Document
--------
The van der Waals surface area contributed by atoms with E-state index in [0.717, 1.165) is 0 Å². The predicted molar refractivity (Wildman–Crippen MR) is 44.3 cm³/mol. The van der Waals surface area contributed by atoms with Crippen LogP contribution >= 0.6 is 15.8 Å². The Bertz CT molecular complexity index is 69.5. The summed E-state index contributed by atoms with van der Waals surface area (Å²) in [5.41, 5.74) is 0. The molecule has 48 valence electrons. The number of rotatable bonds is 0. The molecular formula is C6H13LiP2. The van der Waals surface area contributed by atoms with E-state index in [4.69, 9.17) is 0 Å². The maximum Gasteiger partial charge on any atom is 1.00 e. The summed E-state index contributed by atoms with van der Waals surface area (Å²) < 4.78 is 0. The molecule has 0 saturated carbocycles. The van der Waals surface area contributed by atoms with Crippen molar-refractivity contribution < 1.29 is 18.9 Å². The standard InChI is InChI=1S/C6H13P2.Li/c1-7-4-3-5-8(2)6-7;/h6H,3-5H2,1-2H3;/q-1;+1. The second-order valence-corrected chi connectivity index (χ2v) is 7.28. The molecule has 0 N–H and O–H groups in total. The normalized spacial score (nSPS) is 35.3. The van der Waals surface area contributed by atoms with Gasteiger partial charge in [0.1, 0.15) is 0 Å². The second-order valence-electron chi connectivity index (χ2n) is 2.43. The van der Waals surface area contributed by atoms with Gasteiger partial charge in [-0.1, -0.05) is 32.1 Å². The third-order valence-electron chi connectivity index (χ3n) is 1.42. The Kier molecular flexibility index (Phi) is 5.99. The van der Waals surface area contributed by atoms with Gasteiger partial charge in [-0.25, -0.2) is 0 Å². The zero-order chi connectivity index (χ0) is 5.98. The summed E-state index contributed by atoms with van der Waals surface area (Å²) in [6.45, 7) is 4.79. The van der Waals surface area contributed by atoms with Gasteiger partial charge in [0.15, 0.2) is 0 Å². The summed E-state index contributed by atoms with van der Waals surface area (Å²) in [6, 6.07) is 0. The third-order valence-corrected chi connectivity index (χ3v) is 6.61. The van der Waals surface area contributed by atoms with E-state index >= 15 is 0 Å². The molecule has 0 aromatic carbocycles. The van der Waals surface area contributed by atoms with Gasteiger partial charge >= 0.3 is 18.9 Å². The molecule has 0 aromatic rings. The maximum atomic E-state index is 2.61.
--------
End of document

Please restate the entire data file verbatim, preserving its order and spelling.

The van der Waals surface area contributed by atoms with E-state index in [0.717, 1.165) is 0 Å². The predicted molar refractivity (Wildman–Crippen MR) is 44.3 cm³/mol. The van der Waals surface area contributed by atoms with Crippen LogP contribution >= 0.6 is 15.8 Å². The Bertz CT molecular complexity index is 69.5. The summed E-state index contributed by atoms with van der Waals surface area (Å²) in [5.41, 5.74) is 0. The molecule has 48 valence electrons. The number of rotatable bonds is 0. The molecular formula is C6H13LiP2. The van der Waals surface area contributed by atoms with E-state index in [4.69, 9.17) is 0 Å². The maximum Gasteiger partial charge on any atom is 1.00 e. The summed E-state index contributed by atoms with van der Waals surface area (Å²) < 4.78 is 0. The molecule has 0 saturated carbocycles. The van der Waals surface area contributed by atoms with Crippen molar-refractivity contribution < 1.29 is 18.9 Å². The standard InChI is InChI=1S/C6H13P2.Li/c1-7-4-3-5-8(2)6-7;/h6H,3-5H2,1-2H3;/q-1;+1. The second-order valence-corrected chi connectivity index (χ2v) is 7.28. The molecule has 0 N–H and O–H groups in total. The normalized spacial score (nSPS) is 35.3. The van der Waals surface area contributed by atoms with Gasteiger partial charge in [0.1, 0.15) is 0 Å². The second-order valence-electron chi connectivity index (χ2n) is 2.43. The van der Waals surface area contributed by atoms with Gasteiger partial charge in [-0.1, -0.05) is 32.1 Å². The third-order valence-electron chi connectivity index (χ3n) is 1.42. The Kier molecular flexibility index (Phi) is 5.99. The van der Waals surface area contributed by atoms with Gasteiger partial charge in [-0.25, -0.2) is 0 Å². The zero-order chi connectivity index (χ0) is 5.98. The summed E-state index contributed by atoms with van der Waals surface area (Å²) in [6.45, 7) is 4.79. The van der Waals surface area contributed by atoms with Gasteiger partial charge in [0.15, 0.2) is 0 Å². The summed E-state index contributed by atoms with van der Waals surface area (Å²) in [6, 6.07) is 0. The third-order valence-corrected chi connectivity index (χ3v) is 6.61. The van der Waals surface area contributed by atoms with E-state index >= 15 is 0 Å². The molecule has 0 aromatic carbocycles. The van der Waals surface area contributed by atoms with Gasteiger partial charge >= 0.3 is 18.9 Å². The molecule has 0 aromatic rings. The maximum atomic E-state index is 2.61.